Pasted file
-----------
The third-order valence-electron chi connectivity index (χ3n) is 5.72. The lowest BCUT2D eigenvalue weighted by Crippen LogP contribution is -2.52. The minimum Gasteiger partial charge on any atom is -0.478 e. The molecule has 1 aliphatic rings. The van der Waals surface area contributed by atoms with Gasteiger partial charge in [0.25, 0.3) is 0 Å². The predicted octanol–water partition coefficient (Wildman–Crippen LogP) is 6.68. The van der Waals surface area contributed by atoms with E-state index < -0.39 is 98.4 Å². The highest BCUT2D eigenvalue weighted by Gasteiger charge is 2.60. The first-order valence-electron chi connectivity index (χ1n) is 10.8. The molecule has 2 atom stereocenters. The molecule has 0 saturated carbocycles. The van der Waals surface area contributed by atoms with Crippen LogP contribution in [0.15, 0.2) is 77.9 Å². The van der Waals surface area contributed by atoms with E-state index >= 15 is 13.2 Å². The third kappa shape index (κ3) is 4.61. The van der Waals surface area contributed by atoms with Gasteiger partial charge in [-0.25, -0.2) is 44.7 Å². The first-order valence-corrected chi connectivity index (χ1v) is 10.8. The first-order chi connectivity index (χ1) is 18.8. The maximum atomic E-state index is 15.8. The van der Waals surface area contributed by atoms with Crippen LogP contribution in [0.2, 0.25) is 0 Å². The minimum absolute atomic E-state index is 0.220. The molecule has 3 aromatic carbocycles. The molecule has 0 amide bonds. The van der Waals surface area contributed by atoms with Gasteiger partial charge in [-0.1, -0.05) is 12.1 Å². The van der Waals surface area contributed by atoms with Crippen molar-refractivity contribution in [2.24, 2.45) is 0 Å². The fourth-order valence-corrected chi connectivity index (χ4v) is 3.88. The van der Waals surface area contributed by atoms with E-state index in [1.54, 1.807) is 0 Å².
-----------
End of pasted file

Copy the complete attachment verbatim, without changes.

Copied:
The third-order valence-electron chi connectivity index (χ3n) is 5.72. The lowest BCUT2D eigenvalue weighted by Crippen LogP contribution is -2.52. The minimum Gasteiger partial charge on any atom is -0.478 e. The molecule has 1 aliphatic rings. The van der Waals surface area contributed by atoms with Gasteiger partial charge in [0.25, 0.3) is 0 Å². The predicted octanol–water partition coefficient (Wildman–Crippen LogP) is 6.68. The van der Waals surface area contributed by atoms with E-state index < -0.39 is 98.4 Å². The highest BCUT2D eigenvalue weighted by Gasteiger charge is 2.60. The first-order valence-electron chi connectivity index (χ1n) is 10.8. The molecule has 2 atom stereocenters. The molecule has 0 saturated carbocycles. The van der Waals surface area contributed by atoms with Crippen LogP contribution in [0.15, 0.2) is 77.9 Å². The van der Waals surface area contributed by atoms with E-state index >= 15 is 13.2 Å². The third kappa shape index (κ3) is 4.61. The van der Waals surface area contributed by atoms with Gasteiger partial charge in [-0.25, -0.2) is 44.7 Å². The first-order valence-corrected chi connectivity index (χ1v) is 10.8. The first-order chi connectivity index (χ1) is 18.8. The maximum atomic E-state index is 15.8. The van der Waals surface area contributed by atoms with Crippen LogP contribution in [0.2, 0.25) is 0 Å². The minimum absolute atomic E-state index is 0.220. The molecule has 3 aromatic carbocycles. The molecule has 0 amide bonds. The van der Waals surface area contributed by atoms with Gasteiger partial charge in [-0.1, -0.05) is 12.1 Å². The van der Waals surface area contributed by atoms with Crippen molar-refractivity contribution in [2.24, 2.45) is 0 Å². The fourth-order valence-corrected chi connectivity index (χ4v) is 3.88. The van der Waals surface area contributed by atoms with E-state index in [1.54, 1.807) is 0 Å².